How Supergirl delivered a memorable villain origin story

This week, Supergirl showed Agent Liberty’s rise to power in a timely, haunting hour of television. We delve into “Man of Steel.”

Don’t look now, but Supergirl might be great again. Since moving from CBS to The CW after its first season, the DC superhero series has struggled to find its footing, perpetually mired in tonal confusion and melodramatic contrivances. Granted, with roughly 20 episodes still to go, season 4 has plenty of time to fall off a cliff. Right now, though, it’s firing on all cylinders, brimming with confidence as it sets up perhaps the series’ most ambitious arc yet.

Sunday’s installment is a prime example. On the surface, “Man of Steel” might seem like filler, interrupting Kara’s adventures to tell the story of Ben Lockwood’s transformation into Agent Liberty. But under the direction of Jesse Warn and a script by Rob Wright and Derek Simon, the episode feels vital, a deep-dive into the politics that inform the season’s central conflict and a welcome reminder of the allegorical potential of superheroes.

Here are three reasons “Man of Steel” pulls off its risky villain origin story.

It has a worthy villain

Villains aren’t Supergirl’s forte. With a handful of exceptions, most notably season 1’s Maxwell Lord, they veer toward the cartoonish side, so patently nefarious they cease to be intimidating at all. Despite what Hollywood appears to think, the end of the world doesn’t constitute meaningful stakes. By contrast, Agent Liberty has a modest agenda, and it proves to be a more compelling one, driven not by blind greed or petty resentment but ideology.

“Fallout” provided a sensational introduction, climaxing with Agent Liberty lecturing an excited crowd on the dangers that aliens pose to humans. His diatribe is disturbing, of course, because it’s real, drawn from the anti-immigrant rhetoric that has dominated American political discourse since Donald Trump’s presidential election campaign. If the “Earth first” chant doesn’t make your blood run cold, well, I can’t say the same.

In “Man of Steel,” we learn how that ideology took root. Ben doesn’t fit the stereotypical mold of a stereotypical Trump supporter: he’s middle-class and college-educated — a history professor, in fact. During one class, he cautions his students against glorifying progress, citing the genocide of Native Americans by European explorers. From the beginning, though, the seeds of prejudice are planted. When Ben rebukes his father for calling aliens “roaches,” he acts less out of genuine indignation than a desire for decorum, like a parent telling a child not to curse.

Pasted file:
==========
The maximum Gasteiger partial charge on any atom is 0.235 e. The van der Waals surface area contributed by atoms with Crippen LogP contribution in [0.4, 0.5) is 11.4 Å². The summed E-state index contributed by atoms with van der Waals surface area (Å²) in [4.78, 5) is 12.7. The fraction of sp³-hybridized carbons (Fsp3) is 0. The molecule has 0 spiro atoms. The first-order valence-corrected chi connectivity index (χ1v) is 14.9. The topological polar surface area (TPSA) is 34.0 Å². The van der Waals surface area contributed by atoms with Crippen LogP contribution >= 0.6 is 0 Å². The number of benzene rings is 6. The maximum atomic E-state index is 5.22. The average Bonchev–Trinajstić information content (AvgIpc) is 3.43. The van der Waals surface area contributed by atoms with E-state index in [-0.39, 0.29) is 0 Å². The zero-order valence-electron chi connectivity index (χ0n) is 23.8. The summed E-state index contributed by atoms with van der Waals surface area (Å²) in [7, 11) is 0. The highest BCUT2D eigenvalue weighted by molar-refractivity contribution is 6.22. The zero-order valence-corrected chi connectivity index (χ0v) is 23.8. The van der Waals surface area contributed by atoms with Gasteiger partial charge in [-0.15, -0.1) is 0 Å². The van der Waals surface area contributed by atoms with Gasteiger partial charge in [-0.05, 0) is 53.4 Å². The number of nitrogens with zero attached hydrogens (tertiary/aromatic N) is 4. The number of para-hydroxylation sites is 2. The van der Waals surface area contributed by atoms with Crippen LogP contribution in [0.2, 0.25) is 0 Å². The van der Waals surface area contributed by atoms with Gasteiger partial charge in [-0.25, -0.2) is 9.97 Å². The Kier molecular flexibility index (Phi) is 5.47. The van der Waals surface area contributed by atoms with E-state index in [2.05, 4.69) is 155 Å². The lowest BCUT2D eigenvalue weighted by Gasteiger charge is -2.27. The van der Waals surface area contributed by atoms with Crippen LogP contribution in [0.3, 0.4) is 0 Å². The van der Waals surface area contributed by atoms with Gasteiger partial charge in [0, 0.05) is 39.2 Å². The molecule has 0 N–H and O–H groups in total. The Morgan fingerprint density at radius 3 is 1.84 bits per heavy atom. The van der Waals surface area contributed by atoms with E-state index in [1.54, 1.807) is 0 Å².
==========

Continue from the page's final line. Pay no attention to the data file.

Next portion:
His father’s influence is just one of the factors that led to Ben’s extremism. “Man of Steel” takes care to show the specific effect each event has on its subject, from an alien encounter in which he gets accidentally injured, raising his guard, to his firing from the university, which fuels his sense of grievance. The result is a surprisingly nuanced depiction of how legitimate feelings and ideas can be distorted into and used to justify irrational beliefs.

It’s expertly constructed

Supergirl could have used any number of techniques to explain Agent Liberty, from expositional dialogue to a cold-open prologue. This time, it dispenses with economy, unraveling the masked agitator’s past in a continuous episode-long flashback. Only the barest bones of a framing device connect it to the ongoing plot.

The risk pays off. Free from clutter, “Man of Steel” has room to breathe and develop. It’s filled with details that a more traditionally structured episode probably would’ve ignored: Ben arguing about the Industrial Revolution with his father in the car; the exchange with James, including the realization that CatCo Magazine has ties to a giant corporation; Ben quoting Winston Churchill at his father’s funeral. Such details help immerse viewers in Ben’s world, lending credibility to his arc.

At the same time, the episode has an unrelenting sense of focus, moving seamlessly between plot points. Not a single scene feels aimless or misplaced. Credit goes to the writers and editor Imelda Betiong for condensing two years into a coherent, streamlined narrative.

It works on multiple levels

“Man of Steel” doesn’t just offer insight into a villain; it also sheds new light on our heroes. In a particularly harrowing sequence, it revisits season 2, staging the Daxamite invasion from Ben’s perspective. Here, we witness up close the destruction that battles between super-powered beings can wreak, and it’s hard not to wonder whether Ben has a point. (This is where the real-life parallels fall short; human immigrants, after all, aren’t capable of leveling entire cities with their bodies.)

Watching the sequence, I couldn’t help but think of Batman V. Superman. Zack Snyder’s much-derided action extravaganza displayed a similar interest in deconstructing superheroes, exploring their fraught relationship with civilians. The difference between the two, other than their overall quality, is that “Man of Steel” presents a clear point of view.

Any story that asks viewers to identify with a morally suspect character runs the risk of eliciting unwarranted sympathy, but Warn, Wright, and Simon are savvy about manipulating the distance between the audience and their subject.

When Ben starts to use class lectures as a platform for his politics, for example, they emphasize the discomfort of his students. And when he murders an alien for the first time, the camera shifts to the victim’s perspective.  Far from diluting the episode’s impact, this self-awareness makes it all the more harrowing.

Urgent and thoughtful in equal measure, “Man of Steel” is superhero storytelling at its finest.

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Supergirl airs Sundays at 8 p.m. ET on The CW.

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